Who Really Kept Us Safe After 9/11? American Muslims
September 11, 2011
Steve Chapman / Reason
Since 9/11. there have been very few attacks in this country by Islamic extremists -- and nothing remotely on the scale of 9/11. The "sleeper cells" proved to be mostly nonexistent. This surprising record has been attributed to work by the FBI, CIA, and law enforcement agencies. But on the list of those deserving credit, the first is a group hardly anyone would have predicted -- American Muslims.
The Truth about Homeland Security
(September 8, 2011) -- If there was any certainty in the weeks and months after the 9/11 attacks, it was that these were just the first in a campaign of terror on American soil. "You can just about bet on it," said Sen. Richard Shelby (R-Ala.), the ranking Republican on the Intelligence Committee. New York Mayor Rudy Giuliani said, "I anticipate another attack."
Gary Stubblefield, who directed the Naval Special Warfare Task Unit in the Pacific area, asserted that, as The Denver Post paraphrased, "the question is not if but when dozens of terrorist cells in the United States will unleash biological, chemical and perhaps nuclear weapons against U.S. cities." FBI Director Robert Mueller estimated the U.S. harbored "several hundred" extremists affiliated with Al Qaeda.
Americans had seen in Israel how a homegrown terrorist movement was able to kill hundreds of people with suicide bombings and other attacks. It seemed we could expect the same. A comment often heard was, "We are all Israelis now."
But the predictions have not come true. There have been very few attacks in this country by Islamic extremists -- and nothing remotely on the scale of 9/11. The "sleeper cells" proved to be mostly nonexistent.
This surprising record has been attributed to excellent work by the FBI, CIA, and other law enforcement agencies, the war in Afghanistan, and the Bush administration's aggressive treatment of suspected terrorists. But on the list of those deserving credit, the first is a group hardly anyone would have predicted: American Muslims.
Millions of Muslims live in the United States. Had even a tiny percentage been radicalized enough to commit violence, they could have done immense damage. Despite all the efforts to upgrade security at a few crucial sites, it really wouldn't be hard for any group to kill lots of people.
A car bomb in a stadium parking lot, a couple of semi-automatic rifles in a shopping mall, a Molotov cocktail in a crowded bus, a bomb on a railroad track, a runaway pickup on a city sidewalk -- there's an endless list of easy pickings.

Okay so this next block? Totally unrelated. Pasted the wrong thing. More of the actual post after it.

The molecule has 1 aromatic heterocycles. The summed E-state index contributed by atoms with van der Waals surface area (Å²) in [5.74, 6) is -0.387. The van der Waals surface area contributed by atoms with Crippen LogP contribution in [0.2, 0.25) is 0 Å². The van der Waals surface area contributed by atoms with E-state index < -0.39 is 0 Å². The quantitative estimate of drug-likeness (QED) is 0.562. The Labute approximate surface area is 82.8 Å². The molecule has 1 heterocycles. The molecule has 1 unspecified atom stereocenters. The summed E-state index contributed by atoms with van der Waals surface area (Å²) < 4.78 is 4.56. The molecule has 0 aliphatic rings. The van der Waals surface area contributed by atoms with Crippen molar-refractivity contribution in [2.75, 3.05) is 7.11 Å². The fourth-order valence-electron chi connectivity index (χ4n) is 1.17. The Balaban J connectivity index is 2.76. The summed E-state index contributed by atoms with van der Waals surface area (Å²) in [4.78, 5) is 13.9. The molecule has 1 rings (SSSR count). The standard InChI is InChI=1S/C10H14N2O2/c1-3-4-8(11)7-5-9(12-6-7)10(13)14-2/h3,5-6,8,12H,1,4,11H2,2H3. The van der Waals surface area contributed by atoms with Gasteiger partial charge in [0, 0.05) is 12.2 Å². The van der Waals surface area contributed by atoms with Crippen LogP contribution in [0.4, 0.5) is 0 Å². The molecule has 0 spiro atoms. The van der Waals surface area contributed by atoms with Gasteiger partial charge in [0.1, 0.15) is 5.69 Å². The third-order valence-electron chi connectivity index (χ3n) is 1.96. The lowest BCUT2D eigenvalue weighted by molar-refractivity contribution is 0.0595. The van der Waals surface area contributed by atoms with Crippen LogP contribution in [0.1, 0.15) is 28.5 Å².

There are too many targets to secure them all. It would have been a simple task for a handful of minimally trained volunteers to keep us in a constant state of fear.
But the volunteers, with rare exceptions, didn't come forward. Charles Kurzman, a sociologist at the University of North Carolina at Chapel Hill, writes in Foreign Policy magazine that "approximately a dozen people in the country were convicted in the five years after 9/11 for having links with al-Qaida" and "fewer than 40 Muslim Americans planned or carried out acts of domestic terrorism."
That may sound like a lot, until you remember that there are 15,000 murders a year in this country. A report from the Rand Corp., a national security think tank, noted that of 83 terrorist attacks that took place between 9/11 and the end of 2009, only three "were clearly connected with the jihadist cause." Three!
We hear a lot of allegations of radical American imams preaching jihad. If so, they are not getting through. The simple fact is that most American Muslims don't sympathize with religious extremism and almost none are willing to practice it.
And why should they be? According to a recent poll by the Pew Research Center, "They are overwhelmingly satisfied with the way things are going in their lives (82 percent) and continue to rate their communities very positively as places to live (79 percent excellent or good)."
Suicide bombers may proliferate in places where followers of Islam feel oppressed -- as many living under Arab dictators do, as many living under Israeli control do. But worldwide, says Kurzman, global Islamic extremist organizations have been able to recruit "fewer than one out of every 100,000 Muslims since 9/11." Islam is not particularly fertile ground for growing terrorists.
That's especially true in the land of the free. Despite the suspicions they face from some of their fellow citizens, American Muslims clearly value what America offers them. They like living in a democracy that respects their rights. People with good lives are not inclined to throw them away in grisly acts of violence.
A decade ago, American Muslims were called by our enemies to rise up and slaughter their fellow citizens. Al Qaeda must be wondering why it never heard back.
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